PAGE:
Top Ten Most Expensive Cities and the Economics of Why!

As the world gets smaller and smaller (because one it’s overpopulated and two because we can whizz around it at the speed of light, or almost, these days) and as we are told that the economy is failing, we should or could be setting our sights on somewhere else to move to. What are the zip codes around the world where it’s chic, but the price will be a shock to live? Here’s the list of the top ten places, you might be wanting to move to only if you have insider-dealing knowledge or you got the fat-cat bonus average this year of nearly $10 million. Otherwise, it’s not worth thinking about. Ready for shock treatment? We’ve just taken the price of two items, bread and milk to give you some idea. But, the ranking is based on a whole lot more. It includes basic foodstuffs, living expenses and entertainment. In fact, there are 400 prices and 160 different products. The two basic items that we have taken (bread and food) will give some food for thought, at least and a table for comparison.

1. Tokyo, Japan

The Yen might be weakening, but Tokyo hasn’t got that news yet. It’s the most expensive place in the world. It’s been at the top for 14 years out of 20. The relative cost (with New York as the base rate in the ranking) has fallen and that’s because of deflation and a weaker yen. However, it’s in number one position again because the land prices are so high. It has limited land available and that means rising costs whenever you want to do anything. High energy prices have also had an effect on the cost of living in this city.

Bread: $9.06

Milk (1 l): $2.93

2. Osaka, Japan

What is it with Japanese cities being the most expensive? Whatever it is, they are 11 out of the top 20 in the list of the most expensive cities in the world today. That’s almost double the number just ten years ago.

Bread: $7.94

Milk (1 l): $1.68

3. Sydney, Australia

Once the backyard of western countries, a play area, young and fun…and cheap. Not so anymore. The third most expensive city in the world is Sydney. A decade ago, there were no Australian cities in the ranking. It has a triple-A rating for its economy and fiscal position right now, which is more than can be said for most. That means more people and that means increased prices.

Bread: $5.03

Milk (1 l): $1.93

4. Oslo, Norway

We always knew that Oslo was the most expensive place to live in the EU. It’s still at the top of the list. It’s sometimes envied in Europe and around the world for its lifestyle. Per capita growth is over $100, 000. Wages have increased by 63% since the year 2000 and that has pushed prices up.

Bread: $6.31

Milk (1 l): $2.58

5. Melbourne, Australia

The strength of the Australian Dollar is probably the reason why the cities of Oz have seen their entry into the top most expensive cities in the world. The Australian dollar is so strong at the moment. In fact it’s the highest it has ever been for the past 28 years, right now. Investors are more than willing to move to Australia since they have nothing but praise for the Australian fiscal management. It has been predicted that the AUS $ may rise to $1.25 against the US $ over the next few years.

Bread: $4.87

Milk (1 l): $2.00

6. Singapore

There has been an increase in wages in Singapore and this has pushed up prices in turn. Is this why we are told we can’t get a pay rise? Is Singapore the victim of its rising success? Inflation is what is driving costs up in this place. Inflation is expected (Ministry for Trade and Industry and the Monetary Authority of Singapore) to reach 4.5% this year. It fell from 2011’s level of 5.2% but it increased last year (4.6%) and is set to remain more or less flat this year.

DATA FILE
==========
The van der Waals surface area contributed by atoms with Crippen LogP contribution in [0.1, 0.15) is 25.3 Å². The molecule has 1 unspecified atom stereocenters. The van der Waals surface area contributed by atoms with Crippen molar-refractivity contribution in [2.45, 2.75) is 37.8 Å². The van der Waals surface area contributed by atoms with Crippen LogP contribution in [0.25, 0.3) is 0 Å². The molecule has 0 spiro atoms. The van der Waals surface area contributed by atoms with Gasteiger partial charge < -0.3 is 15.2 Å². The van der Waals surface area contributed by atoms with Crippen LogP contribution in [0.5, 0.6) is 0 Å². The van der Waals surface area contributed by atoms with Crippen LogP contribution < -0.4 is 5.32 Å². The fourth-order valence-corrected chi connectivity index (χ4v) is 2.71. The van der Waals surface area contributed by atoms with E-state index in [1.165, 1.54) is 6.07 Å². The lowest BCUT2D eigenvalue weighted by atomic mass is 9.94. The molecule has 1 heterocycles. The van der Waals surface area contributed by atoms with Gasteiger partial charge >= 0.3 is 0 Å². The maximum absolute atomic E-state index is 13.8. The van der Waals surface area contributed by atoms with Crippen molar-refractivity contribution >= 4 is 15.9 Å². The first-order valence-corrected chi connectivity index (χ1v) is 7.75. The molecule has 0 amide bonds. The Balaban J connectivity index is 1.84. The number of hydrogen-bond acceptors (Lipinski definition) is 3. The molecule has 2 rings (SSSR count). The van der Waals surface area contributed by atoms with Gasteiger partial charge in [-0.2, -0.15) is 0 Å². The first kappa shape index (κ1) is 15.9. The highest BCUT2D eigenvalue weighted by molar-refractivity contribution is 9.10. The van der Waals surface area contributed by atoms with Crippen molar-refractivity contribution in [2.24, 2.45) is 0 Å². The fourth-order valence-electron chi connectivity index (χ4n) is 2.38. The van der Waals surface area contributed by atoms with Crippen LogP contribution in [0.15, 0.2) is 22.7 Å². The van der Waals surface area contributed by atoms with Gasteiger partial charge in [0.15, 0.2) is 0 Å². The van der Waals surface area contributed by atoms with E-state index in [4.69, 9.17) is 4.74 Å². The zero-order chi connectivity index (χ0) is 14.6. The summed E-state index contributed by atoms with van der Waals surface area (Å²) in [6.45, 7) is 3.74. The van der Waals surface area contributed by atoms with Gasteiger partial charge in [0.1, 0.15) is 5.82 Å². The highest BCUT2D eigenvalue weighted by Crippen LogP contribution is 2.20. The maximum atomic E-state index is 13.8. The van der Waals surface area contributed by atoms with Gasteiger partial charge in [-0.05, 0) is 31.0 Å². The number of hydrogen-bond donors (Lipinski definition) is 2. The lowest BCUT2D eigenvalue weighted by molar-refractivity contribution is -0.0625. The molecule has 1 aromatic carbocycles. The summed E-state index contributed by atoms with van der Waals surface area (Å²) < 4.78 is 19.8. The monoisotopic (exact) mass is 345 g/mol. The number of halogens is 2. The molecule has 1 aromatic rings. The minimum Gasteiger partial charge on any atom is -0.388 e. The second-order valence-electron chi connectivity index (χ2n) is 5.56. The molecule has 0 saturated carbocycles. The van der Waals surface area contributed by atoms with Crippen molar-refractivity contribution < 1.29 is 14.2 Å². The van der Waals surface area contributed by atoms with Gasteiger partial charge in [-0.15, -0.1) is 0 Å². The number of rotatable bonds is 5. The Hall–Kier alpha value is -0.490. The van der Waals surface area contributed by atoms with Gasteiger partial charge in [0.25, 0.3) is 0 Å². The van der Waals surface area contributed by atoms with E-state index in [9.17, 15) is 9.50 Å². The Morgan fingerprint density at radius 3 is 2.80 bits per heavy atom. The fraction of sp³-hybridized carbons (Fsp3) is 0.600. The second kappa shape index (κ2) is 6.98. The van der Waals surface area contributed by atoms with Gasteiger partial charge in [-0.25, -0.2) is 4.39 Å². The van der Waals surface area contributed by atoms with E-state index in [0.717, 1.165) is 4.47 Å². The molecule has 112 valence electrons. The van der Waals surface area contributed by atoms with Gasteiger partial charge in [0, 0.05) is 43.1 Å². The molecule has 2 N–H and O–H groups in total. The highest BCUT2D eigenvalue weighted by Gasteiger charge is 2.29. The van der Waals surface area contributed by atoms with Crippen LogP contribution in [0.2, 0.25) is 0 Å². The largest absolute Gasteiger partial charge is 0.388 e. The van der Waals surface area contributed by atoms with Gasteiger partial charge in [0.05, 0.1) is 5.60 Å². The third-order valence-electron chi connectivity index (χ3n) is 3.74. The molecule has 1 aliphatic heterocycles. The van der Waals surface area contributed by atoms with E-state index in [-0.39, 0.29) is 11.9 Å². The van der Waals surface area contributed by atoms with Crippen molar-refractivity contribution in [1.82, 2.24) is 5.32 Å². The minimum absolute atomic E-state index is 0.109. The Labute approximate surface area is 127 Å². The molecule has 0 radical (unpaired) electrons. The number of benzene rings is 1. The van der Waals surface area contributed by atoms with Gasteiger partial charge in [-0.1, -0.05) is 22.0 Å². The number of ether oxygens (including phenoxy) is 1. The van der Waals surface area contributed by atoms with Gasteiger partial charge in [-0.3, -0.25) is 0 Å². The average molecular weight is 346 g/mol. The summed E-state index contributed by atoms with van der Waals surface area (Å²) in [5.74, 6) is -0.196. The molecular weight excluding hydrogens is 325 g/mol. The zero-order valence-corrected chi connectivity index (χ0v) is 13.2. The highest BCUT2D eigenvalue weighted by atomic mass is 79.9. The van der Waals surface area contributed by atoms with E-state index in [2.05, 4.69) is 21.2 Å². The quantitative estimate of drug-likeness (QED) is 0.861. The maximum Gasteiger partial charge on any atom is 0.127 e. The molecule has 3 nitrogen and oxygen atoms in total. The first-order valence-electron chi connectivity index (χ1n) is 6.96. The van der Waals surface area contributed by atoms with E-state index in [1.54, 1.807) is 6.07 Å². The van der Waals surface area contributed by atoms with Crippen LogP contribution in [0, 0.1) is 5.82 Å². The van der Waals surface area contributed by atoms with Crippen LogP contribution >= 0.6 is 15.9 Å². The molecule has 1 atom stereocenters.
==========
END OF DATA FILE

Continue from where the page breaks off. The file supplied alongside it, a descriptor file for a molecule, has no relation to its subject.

Bread: $3.25

Milk (1 l): $2.86

7. Zurich, Switzerland

Zurich came out tops last year in the official ranking. It has dropped to 7th place in one year, because of weakening of the Swiss franc. The Swiss government has made every effort to weaken the franc and this means that prices have tumbled in the city in the space of a year.

Bread: $6.08

Milk (1 l): $1.61

8. Paris, France

Ok, so the Euro is weak, the EU is suffering from decline, France is in recession officially (at last the government has admitted it. Well done, Monsieur Hollande, aka ‘Mr. Flabby…so cutting the French!’), but Paris is still in the top ten, by a wafer thin croissant. It's the housing prices that have resulted in an increase in the price of land, and that means increased expenses all round.

Bread: $8.95

Milk (1 l): $2.55

9. Caracas, Venezuela

Price inflation has hit the city due to artificial exchange rates. The Venezuelan currency is being pegged to the US Dollar and that means that prices are soaring. Salaries are not keeping up, but prices of basic foodstuffs are artificially high. Inflation reached the 20% mark at one stage in Venezuela.

Bread: $9.40

Milk (1 l): $2.73

10. Geneva, Switzerland

It was third last year. Down in the doldrums at number ten this year. Or is it the banks losing out because the rich and famous (and those that want to dodge their taxes have fled)?

Bread: $5.63

Milk (1 l): $1.42

Probably the only saving grace is that (hopefully) you are not sitting in one of these cities. If you are, then you probably understand that it’s time to make the move. Whether you are retired, working or a youngster just out of diapers, start considering the places where it’s hot and where’s it’s not! Living, something we used to take for granted every day, is costing us just more and more every day. Fancy zipping off to get a different zip code somewhere else around the world?  Wherever you decide to live, you’ll be paying more and more for things like beef, burgers, milk and basic foodstuffs. They are increasing in the US by 3-4% on average every year.

About The Author


Professional team of writers/analysts analyzing the financial markets.

Comment on Facebook

Leave A Response

* Denotes Required Field